Extract from The Sweet Smell of Lilies

The following is an extract from a short story called The Sweet Smell of Lilies. Phoebe is fanciful teenage with a very over-active imagination. She sees murder and intrigue wherever she goes, even in the most innocent situations. But nothing is as strange as the eventual outcome of the story. The story is written from the POV of Phoebe herself, using her voice.

But before I carry on, I had better tell you a bit about me. My name is Phoebe and I am going to be a renowned crime writer, like Agatha Christie or Dorothy L Sayers. I am working on my first novel right now.

I was born in the Cotswolds, eighteen years and eleven months ago, the only daughter of Marion and James Partridge. We were an ordinary family, just like any other with a cat, two dogs and a goldfish. Then suddenly, when I was almost five, my father vanished. I barely remember him now. He was also a spy like my uncle. One day he went on a secret trip to the city, but he never came back. No-one ever saw him again, not even my mother. He was kidnapped by the Russians. They tortured him for days on end, using thumbscrews and other instruments of medieval torture. They shone bright lights in his eyes and stuck matchsticks under his fingernails. He never talked of course. He was such a brave man….

‘Phoebe,’ my mother would say, ‘Don’t tell such stories. You know it’s not true. Your father was not a spy. He’s just another missing person now.’

Extract from A Ghost Story

This is a short passage from my work in progress. It’s a ghost story which is split into the present and extracts from a part written novel. The writer died at the same time as the main protagonist, Emily, was born. This is taken from the novel which Emily is reading from an old manuscript given to her earlier. The child also called Emily is the heroine of the novel and is trapped and frightened. She is remembering something that happened when she was very young. I have had to take a few bits out to fall within the word count.

…A faint wailing was coming from the well and was carried on the wind as if the fairies were taking its breath and sucking it away. Her mother ran to the well and called, ‘Is there anyone there?’

It was four hours before the fire brigade pulled him out, a small boy, wet, bedraggled, lifeless. He had fallen halfway and clung to a branch for as long as he could. The well was only about 15 foot deep they said.

‘But if you dropped a stone you couldn’t hear it when it hit the water, it was so deep?’ her mother asked.

‘Just an old wives tale,’ they muttered, ‘just an old wives tale.’

Emily cried for the boy for the first time in ten years. She remembered when they brought him out. She remembered the wet hair and the dirty face and his little battered and bruised arms hanging by his sides.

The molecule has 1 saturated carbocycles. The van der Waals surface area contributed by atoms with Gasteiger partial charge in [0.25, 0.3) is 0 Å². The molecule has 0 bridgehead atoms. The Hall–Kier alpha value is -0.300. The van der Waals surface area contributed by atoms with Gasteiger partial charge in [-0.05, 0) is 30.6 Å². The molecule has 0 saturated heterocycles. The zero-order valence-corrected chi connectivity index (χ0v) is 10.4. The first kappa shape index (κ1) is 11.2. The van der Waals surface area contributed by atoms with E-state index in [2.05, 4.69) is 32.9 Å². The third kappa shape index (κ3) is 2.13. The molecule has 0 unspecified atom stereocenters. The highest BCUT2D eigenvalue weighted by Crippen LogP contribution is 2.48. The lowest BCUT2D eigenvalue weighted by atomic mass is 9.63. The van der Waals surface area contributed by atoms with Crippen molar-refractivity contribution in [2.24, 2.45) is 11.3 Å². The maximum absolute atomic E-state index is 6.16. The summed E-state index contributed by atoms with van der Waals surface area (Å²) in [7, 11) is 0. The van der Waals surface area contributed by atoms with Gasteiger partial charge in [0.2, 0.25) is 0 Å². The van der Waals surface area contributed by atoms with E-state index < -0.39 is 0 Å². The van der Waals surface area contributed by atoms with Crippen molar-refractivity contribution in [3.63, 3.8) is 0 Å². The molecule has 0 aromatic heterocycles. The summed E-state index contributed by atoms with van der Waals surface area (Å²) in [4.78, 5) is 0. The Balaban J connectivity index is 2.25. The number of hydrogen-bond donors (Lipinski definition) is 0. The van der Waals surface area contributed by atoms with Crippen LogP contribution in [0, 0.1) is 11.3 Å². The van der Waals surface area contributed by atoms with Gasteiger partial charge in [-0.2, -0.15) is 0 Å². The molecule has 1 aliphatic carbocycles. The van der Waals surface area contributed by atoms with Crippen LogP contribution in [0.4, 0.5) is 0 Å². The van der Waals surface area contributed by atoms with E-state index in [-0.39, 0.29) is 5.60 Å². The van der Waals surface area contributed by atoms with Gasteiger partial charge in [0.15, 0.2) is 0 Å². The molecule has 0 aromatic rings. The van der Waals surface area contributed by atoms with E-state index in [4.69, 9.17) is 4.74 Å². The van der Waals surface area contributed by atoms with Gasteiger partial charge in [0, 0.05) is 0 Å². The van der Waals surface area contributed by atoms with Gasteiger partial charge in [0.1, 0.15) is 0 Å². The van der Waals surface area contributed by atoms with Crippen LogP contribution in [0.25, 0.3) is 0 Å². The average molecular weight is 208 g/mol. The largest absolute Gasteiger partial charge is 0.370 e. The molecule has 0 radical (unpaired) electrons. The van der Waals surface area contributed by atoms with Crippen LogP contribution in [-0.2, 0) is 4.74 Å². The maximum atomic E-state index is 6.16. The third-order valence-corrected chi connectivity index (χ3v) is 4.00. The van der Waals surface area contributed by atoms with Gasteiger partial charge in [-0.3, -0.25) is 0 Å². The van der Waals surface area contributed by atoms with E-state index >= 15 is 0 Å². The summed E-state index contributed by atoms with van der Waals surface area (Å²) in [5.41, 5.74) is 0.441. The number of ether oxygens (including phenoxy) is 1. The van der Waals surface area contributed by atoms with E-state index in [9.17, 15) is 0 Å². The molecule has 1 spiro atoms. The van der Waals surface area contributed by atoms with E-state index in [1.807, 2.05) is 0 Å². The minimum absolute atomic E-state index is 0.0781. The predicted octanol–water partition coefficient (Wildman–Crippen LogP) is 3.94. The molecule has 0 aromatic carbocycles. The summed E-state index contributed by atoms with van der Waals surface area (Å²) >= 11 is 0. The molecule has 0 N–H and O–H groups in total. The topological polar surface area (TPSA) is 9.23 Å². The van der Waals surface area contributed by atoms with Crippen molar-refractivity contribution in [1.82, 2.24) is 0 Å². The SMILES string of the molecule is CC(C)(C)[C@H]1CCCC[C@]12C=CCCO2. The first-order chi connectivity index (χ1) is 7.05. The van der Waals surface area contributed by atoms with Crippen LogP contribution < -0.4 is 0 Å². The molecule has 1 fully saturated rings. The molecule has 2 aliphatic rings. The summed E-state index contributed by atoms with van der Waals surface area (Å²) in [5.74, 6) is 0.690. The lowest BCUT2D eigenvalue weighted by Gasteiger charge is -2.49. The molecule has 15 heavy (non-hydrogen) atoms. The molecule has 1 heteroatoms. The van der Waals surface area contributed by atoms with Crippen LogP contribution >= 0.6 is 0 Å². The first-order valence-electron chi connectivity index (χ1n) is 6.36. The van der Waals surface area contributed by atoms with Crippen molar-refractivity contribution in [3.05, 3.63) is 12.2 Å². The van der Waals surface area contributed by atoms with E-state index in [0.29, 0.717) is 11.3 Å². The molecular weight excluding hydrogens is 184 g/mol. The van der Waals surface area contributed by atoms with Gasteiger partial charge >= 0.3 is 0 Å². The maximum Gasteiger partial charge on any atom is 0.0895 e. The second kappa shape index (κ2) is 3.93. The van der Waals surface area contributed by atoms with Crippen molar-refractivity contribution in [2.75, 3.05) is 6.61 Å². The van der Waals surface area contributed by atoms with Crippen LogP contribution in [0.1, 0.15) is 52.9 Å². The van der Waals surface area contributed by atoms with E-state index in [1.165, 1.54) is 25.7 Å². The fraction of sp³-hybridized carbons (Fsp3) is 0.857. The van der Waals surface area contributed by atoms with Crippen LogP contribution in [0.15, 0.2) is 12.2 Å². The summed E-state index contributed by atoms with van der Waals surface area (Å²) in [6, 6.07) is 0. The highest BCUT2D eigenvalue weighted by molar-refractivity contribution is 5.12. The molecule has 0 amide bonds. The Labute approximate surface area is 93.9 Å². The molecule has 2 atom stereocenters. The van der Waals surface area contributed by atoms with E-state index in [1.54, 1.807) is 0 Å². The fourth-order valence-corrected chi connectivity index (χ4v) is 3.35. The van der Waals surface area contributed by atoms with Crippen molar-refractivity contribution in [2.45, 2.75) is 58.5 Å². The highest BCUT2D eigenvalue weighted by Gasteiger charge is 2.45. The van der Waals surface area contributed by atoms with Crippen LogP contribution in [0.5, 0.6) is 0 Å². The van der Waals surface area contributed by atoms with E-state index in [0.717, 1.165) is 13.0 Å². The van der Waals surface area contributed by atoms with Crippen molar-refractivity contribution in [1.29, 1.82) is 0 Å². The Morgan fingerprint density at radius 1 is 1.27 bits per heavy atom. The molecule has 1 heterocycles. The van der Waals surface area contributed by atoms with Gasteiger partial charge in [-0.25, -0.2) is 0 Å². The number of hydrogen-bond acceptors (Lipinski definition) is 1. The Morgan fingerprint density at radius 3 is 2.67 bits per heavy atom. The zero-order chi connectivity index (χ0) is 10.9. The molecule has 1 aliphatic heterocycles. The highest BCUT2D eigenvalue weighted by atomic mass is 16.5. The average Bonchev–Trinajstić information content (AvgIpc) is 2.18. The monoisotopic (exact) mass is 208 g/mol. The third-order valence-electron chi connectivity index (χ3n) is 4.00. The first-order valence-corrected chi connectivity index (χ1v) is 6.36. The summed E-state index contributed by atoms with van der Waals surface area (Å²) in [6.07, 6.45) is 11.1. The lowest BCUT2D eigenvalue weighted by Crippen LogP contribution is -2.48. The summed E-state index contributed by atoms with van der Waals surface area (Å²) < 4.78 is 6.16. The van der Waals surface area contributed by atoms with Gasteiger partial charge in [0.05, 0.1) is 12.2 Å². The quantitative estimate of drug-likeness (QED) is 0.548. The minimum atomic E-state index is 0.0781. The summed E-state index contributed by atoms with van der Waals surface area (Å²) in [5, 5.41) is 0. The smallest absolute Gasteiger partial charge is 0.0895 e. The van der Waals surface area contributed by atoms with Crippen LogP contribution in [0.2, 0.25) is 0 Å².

The fireman was crying. ‘I’m so sorry,’ was all he could say.

Emily sobbed. She sobbed for the boy and his parents and for her own mother, who she couldn’t find.

‘Where are you mummy?’ and she sobbed for herself, alone and afraid of the dark.

The Indulgence

This is for the next Storycraft flash fiction challenge. Tell a story in 300-500 words of dialogue. Tags and action description are okay, but no exposition!

The Indulgence

‘How long have you been dead?’ asked the angel, not even looking up once at the pretty young woman sitting across the desk in front of him.
‘About 30 years,’ she replied. ‘I am not sure. Time moves slowly when you have nothing to do.’
‘Do you miss your children? Your family?’
‘I don’t know,’ she said, ‘I can’t remember. Did I have any? Children that is, I must have had a family of some sort. Is this a job interview?’
‘Some might call it that. Personally I would call it an “indulgence”.’ The angel dipped his pen in a bottle of Quink and continued scratching shapes on the page.
‘Have I been good? Is that why you are “indulging” me?’
‘It’s not about good or bad,’ he replied, ‘it’s just your time.’
‘30 years? Is that my time?’ She fidgeted nervously.
‘Yes,’ said the angel, never even glancing at this small, slight woman who was twitching and rubbing her hands together. Anyone with a modicum of compassion would have appreciated how she felt. But not him…
‘Am I still pretty?’ She asked.
‘I wouldn’t know,’ he replied. ‘That’s not my department. You need to ask someone from the Department of Girlfriends, Models and Attention Seekers, or DoGMAS for short.’
‘Why? Do they keep all our pictures in the attic? Do they age and we don’t, like Dorian Gray?’
‘Gray? Dorian? Oh yes, accidental death by poisoning? No, no, he was the one in the boat, when the engine caught….’
‘Forget it,’ she said, ‘It’s a book, by Oscar Wilde.’
‘Ah, so you remember that.’
‘A little, from school….Did my children die with me?’ She asked.
‘Who’s conducting the interview?’ The angel swore under his breath as his nib split and ink splattered across the page.
‘Sorry, I need to know.’
‘You don’t have any.’
‘But you said….’
‘I was just testing. But you had a cat called Tabitha. She’s dead too, of course, natural causes. Old age, but then she’d be 42 if she was still alive.’ He chuckled, as if he had cracked a really good joke.
It wasn’t that funny, she thought. Poor Tabitha, not that she remembered her. The angel stood up, picked up his pen, wiping it methodically with a piece of cloth, followed by his ink and his paper, placed them neatly in a small leather bag and began to walk away.
‘My indulgence, you haven’t told me what it is.’
‘Tomorrow,’ he replied, ‘we’ll have another session and I will tell you then. In the meantime, try and remember what your father did for a living, who your friends were or what school you went to, or anything useful. Goodbye.’ And he was gone.